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  • 1.
    Abdul Qadhr, Göran
    et al.
    Uppsala University, Disciplinary Domain of Medicine and Pharmacy, Faculty of Medicine, Department of Radiology, Oncology and Radiation Science, Radiology.
    Molin, Daniel
    Uppsala University, Disciplinary Domain of Medicine and Pharmacy, Faculty of Medicine, Department of Radiology, Oncology and Radiation Science, Oncology.
    Åström, Gunnar
    Uppsala University, Disciplinary Domain of Medicine and Pharmacy, Faculty of Medicine, Department of Radiology, Oncology and Radiation Science, Radiology. Uppsala University, Disciplinary Domain of Medicine and Pharmacy, Faculty of Medicine, Department of Radiology, Oncology and Radiation Science, Oncology.
    Suurküla, Madis
    Uppsala University, Disciplinary Domain of Medicine and Pharmacy, Faculty of Medicine, Department of Medical Sciences.
    Johansson, Lars
    Uppsala University, Disciplinary Domain of Medicine and Pharmacy, Faculty of Medicine, Department of Radiology, Oncology and Radiation Science, Radiology.
    Hagberg, Hans
    Uppsala University, Disciplinary Domain of Medicine and Pharmacy, Faculty of Medicine, Department of Radiology, Oncology and Radiation Science, Oncology.
    Ahlström, Håkan
    Uppsala University, Disciplinary Domain of Medicine and Pharmacy, Faculty of Medicine, Department of Radiology, Oncology and Radiation Science, Radiology.
    Whole-body diffusion-weighted imaging compared with FDG-PET/CT in staging of lymphoma patients2011In: Acta Radiologica, ISSN 0284-1851, E-ISSN 1600-0455, Vol. 52, no 2, p. 173-180Article in journal (Refereed)
    Abstract [en]

    Background:

    Diffusion-weighted imaging (DWI) has become increasingly valuable in lymph node imaging, yet the clinical utility of this technique in the staging of lymphoma has not been established.

    Purpose:

    To compare whole-body DWI with FDG-PET/CT in the staging of lymphoma patients.

    Material and Methods:

    Thirty-one patients, eight with Hodgkin lymphoma (HL) and 23 with non-Hodgkin's lymphoma (18 aggressive and five indolent) underwent both whole-body DWI, whole-body MRI (T1W and T2W-STIR) and FDG-PET/CT. Lesions on whole-body DWI were only considered positive if they correlated with lesions on T1W and T2W-STIR images. The staging given by each technique was compared, according to the Ann Arbor staging system. Differences in staging were solved using biopsy results, and clinical and CT follow-ups as standard of reference.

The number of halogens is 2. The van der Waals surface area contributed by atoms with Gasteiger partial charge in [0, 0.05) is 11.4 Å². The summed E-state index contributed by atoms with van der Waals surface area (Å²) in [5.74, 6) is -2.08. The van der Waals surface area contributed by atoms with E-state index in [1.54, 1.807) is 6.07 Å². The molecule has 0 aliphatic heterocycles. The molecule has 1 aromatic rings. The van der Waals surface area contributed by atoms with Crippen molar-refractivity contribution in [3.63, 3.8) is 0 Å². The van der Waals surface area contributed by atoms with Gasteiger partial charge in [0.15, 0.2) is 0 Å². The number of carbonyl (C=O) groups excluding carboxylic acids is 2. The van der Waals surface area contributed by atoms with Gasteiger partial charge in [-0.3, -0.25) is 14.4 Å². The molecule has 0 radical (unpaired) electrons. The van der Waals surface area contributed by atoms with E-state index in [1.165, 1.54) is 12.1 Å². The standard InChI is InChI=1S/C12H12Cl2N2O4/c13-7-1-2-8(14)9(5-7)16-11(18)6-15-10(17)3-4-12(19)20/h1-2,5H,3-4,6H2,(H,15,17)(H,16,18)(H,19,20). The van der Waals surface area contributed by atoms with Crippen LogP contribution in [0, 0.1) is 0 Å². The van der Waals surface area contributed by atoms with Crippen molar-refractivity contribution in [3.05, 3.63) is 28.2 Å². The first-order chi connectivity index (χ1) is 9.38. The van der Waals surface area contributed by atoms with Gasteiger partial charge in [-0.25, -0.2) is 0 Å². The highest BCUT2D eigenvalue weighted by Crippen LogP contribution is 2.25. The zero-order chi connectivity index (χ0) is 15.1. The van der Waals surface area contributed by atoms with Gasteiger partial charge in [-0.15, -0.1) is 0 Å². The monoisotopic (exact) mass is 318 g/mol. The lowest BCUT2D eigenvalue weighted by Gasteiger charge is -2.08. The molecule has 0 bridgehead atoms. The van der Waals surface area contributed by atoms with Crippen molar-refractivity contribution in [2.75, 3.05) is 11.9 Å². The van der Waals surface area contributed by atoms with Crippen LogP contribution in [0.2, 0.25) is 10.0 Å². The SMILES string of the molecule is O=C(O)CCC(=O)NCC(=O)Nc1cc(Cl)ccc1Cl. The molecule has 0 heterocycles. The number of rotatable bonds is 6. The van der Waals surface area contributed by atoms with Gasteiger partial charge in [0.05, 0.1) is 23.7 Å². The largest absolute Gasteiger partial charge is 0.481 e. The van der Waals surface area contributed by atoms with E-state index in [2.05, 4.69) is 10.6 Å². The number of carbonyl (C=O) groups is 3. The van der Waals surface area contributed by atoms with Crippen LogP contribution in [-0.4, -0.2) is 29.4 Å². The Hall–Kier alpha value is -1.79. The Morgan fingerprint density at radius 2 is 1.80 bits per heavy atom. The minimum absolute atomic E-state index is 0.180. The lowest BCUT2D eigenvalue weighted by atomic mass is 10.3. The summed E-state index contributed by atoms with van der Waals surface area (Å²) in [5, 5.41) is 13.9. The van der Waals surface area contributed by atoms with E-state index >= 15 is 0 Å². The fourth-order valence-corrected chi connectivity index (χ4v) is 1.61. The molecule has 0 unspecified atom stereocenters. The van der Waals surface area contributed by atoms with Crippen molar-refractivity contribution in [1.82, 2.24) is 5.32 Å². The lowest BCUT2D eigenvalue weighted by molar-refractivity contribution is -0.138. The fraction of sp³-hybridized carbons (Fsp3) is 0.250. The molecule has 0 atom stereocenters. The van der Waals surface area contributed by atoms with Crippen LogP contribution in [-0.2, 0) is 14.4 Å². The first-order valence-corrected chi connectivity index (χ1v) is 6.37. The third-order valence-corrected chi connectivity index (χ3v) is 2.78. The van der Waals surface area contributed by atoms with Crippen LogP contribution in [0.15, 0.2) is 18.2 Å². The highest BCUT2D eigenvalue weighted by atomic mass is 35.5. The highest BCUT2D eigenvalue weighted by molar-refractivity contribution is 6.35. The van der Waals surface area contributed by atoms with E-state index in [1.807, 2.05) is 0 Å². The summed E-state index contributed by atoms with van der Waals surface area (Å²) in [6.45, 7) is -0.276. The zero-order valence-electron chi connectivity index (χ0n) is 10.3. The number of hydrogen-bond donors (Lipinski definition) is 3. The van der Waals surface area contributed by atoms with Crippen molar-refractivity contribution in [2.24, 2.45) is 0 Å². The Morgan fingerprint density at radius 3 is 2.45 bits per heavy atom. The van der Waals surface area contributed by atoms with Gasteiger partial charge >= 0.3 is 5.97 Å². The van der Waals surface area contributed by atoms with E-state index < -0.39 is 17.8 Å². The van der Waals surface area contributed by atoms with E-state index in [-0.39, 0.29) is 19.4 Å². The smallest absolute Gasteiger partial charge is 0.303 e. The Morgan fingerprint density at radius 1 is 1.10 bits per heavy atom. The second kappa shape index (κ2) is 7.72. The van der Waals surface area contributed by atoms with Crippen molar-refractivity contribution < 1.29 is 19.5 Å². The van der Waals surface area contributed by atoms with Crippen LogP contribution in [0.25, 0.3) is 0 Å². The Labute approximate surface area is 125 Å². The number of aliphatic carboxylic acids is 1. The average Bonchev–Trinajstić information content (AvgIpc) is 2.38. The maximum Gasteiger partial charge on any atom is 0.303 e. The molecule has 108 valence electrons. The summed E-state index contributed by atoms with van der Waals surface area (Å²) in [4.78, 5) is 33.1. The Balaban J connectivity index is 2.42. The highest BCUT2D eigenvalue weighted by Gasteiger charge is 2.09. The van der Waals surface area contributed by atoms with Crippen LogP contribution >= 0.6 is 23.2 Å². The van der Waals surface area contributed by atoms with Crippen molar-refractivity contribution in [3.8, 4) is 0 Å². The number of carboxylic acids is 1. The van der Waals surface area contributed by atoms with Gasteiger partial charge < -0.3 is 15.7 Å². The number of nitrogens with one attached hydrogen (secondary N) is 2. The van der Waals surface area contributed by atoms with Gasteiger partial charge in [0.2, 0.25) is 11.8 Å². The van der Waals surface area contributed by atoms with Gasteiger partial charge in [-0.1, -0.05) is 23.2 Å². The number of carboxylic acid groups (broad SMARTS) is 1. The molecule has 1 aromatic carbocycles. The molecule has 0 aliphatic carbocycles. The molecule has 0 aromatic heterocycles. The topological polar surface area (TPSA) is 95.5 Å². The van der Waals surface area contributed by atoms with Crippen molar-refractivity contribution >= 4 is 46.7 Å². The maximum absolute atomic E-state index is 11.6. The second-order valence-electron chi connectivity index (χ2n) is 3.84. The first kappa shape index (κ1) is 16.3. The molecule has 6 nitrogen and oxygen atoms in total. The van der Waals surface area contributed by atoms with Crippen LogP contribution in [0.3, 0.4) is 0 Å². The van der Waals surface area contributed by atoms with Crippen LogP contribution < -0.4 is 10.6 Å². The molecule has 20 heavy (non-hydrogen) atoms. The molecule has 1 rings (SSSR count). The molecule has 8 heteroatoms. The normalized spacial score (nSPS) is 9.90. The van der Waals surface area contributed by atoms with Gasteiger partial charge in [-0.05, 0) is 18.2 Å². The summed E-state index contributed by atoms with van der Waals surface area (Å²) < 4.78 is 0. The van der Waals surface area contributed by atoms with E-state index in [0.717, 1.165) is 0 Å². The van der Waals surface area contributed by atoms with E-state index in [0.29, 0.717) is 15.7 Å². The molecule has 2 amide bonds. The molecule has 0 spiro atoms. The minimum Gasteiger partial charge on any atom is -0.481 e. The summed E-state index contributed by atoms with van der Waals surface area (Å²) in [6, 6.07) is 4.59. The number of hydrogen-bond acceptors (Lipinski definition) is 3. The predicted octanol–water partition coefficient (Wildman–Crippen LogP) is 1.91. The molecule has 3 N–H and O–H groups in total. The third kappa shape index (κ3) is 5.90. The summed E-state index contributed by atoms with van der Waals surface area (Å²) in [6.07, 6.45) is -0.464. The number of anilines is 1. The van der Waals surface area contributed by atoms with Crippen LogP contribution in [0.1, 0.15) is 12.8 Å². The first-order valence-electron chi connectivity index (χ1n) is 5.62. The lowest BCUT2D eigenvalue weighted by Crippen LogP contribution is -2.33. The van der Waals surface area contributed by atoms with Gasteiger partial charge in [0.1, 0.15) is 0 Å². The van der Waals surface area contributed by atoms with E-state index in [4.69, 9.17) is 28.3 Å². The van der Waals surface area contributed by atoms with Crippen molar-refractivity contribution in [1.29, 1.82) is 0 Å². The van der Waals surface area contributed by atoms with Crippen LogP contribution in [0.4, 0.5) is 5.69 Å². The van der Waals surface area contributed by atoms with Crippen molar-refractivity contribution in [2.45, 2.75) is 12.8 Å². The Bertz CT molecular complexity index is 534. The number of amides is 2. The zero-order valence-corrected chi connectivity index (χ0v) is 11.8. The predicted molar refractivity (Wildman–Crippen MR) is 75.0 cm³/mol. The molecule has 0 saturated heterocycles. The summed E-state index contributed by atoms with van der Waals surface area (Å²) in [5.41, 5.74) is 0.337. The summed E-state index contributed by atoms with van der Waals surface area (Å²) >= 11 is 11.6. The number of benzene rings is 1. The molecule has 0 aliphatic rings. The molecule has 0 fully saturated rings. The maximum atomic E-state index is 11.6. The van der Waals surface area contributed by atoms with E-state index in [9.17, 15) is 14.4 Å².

Results:

    The staging was the same for DWI and FDG-PET/CT in 28 (90.3%) patients and different in three (9.7%). Of the 28 patients with the same staging, 11 had stage IV in both techniques and 17 had stages 0-III. No HL or aggressive non-Hodgkin's lymphoma patients had different staging. Three indolent small lymphocytic lymphoma/chronic lymphocytic leukemia (SLL/CLL) lymphoma had higher staging with DWI when compared with FDG-PET/CT. One small subcutaneous breast lymphoma was not seen but all other extranodal sites were detected by both techniques.

    Conclusion:

    Whole-body DWI is a promising technique for staging of both (aggressive and indolent) non-Hodgkin's lymphoma and HL.

  • 2.
    Ahlström, Håkan
    Uppsala University, Disciplinary Domain of Medicine and Pharmacy, Faculty of Medicine, Department of Radiology, Oncology and Radiation Science, Radiology.
    MultiHance in body MR angiography: personal experiences2004In: European Radiology, ISSN 0938-7994, E-ISSN 1432-1084, Vol. 14 Suppl 7, p. O52-O54Article in journal (Refereed)
  • 3.
    Ahlström, Håkan
    et al.
    Uppsala University, Disciplinary Domain of Medicine and Pharmacy, Faculty of Medicine, Department of Surgical Sciences, Radiology.
    Ekström, Simon
    Uppsala University, Disciplinary Domain of Medicine and Pharmacy, Faculty of Medicine, Department of Surgical Sciences, Radiology.
    Sjöholm, Therese
    Uppsala University, Disciplinary Domain of Medicine and Pharmacy, Faculty of Medicine, Department of Surgical Sciences, Radiology.
    Strand, Robin
    Uppsala University, Disciplinary Domain of Medicine and Pharmacy, Faculty of Medicine, Department of Surgical Sciences, Radiology.
    Kullberg, Joel
    Uppsala University, Disciplinary Domain of Medicine and Pharmacy, Faculty of Medicine, Department of Surgical Sciences, Radiology.
    Johansson, E.
    Antaros Med, Molndal, Sweden..
    Hagmar, P.
    Antaros Med, Molndal, Sweden..
    Malmberg, Filip
    Uppsala University, Disciplinary Domain of Medicine and Pharmacy, Faculty of Medicine, Department of Surgical Sciences, Radiology.
    Registration-based automated lesion detection and therapy evaluation of tumors in whole body PET-MR images2017In: Annals of Oncology, ISSN 0923-7534, E-ISSN 1569-8041, Vol. 28, no S5, article id 78PArticle in journal (Other academic)
  • 4.
    Amini, Hashem
    et al.
    Uppsala University, Disciplinary Domain of Medicine and Pharmacy, Faculty of Medicine, Department of Women's and Children's Health.
    Wikström, Johan
    Uppsala University, Disciplinary Domain of Medicine and Pharmacy, Faculty of Medicine, Department of Radiology, Oncology and Radiation Science, Radiology.
    Ahlström, Håkan
    Uppsala University, Disciplinary Domain of Medicine and Pharmacy, Faculty of Medicine, Department of Radiology, Oncology and Radiation Science, Radiology.
    Axelsson, Ove
    Uppsala University, Disciplinary Domain of Medicine and Pharmacy, Faculty of Medicine, Department of Women's and Children's Health.